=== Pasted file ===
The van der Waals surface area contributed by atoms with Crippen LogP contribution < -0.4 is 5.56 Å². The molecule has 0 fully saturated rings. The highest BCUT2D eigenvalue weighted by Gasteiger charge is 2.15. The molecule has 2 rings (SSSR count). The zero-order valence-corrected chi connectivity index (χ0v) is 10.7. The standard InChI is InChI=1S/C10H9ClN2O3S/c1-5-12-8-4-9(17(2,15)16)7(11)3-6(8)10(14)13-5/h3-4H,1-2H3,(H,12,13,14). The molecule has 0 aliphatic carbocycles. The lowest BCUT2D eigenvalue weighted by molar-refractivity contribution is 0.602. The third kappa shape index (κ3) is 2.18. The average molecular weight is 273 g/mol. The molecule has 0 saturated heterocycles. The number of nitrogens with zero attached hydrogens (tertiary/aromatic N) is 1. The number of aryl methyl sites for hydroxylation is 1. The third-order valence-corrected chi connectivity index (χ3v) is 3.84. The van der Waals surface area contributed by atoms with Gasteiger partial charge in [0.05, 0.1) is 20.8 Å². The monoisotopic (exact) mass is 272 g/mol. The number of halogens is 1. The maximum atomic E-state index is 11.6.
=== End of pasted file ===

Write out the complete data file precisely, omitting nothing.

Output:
The van der Waals surface area contributed by atoms with Crippen LogP contribution < -0.4 is 5.56 Å². The molecule has 0 fully saturated rings. The highest BCUT2D eigenvalue weighted by Gasteiger charge is 2.15. The molecule has 2 rings (SSSR count). The zero-order valence-corrected chi connectivity index (χ0v) is 10.7. The standard InChI is InChI=1S/C10H9ClN2O3S/c1-5-12-8-4-9(17(2,15)16)7(11)3-6(8)10(14)13-5/h3-4H,1-2H3,(H,12,13,14). The molecule has 0 aliphatic carbocycles. The lowest BCUT2D eigenvalue weighted by molar-refractivity contribution is 0.602. The third kappa shape index (κ3) is 2.18. The average molecular weight is 273 g/mol. The molecule has 0 saturated heterocycles. The number of nitrogens with zero attached hydrogens (tertiary/aromatic N) is 1. The number of aryl methyl sites for hydroxylation is 1. The third-order valence-corrected chi connectivity index (χ3v) is 3.84. The van der Waals surface area contributed by atoms with Gasteiger partial charge in [0.05, 0.1) is 20.8 Å². The monoisotopic (exact) mass is 272 g/mol. The number of halogens is 1. The maximum atomic E-state index is 11.6.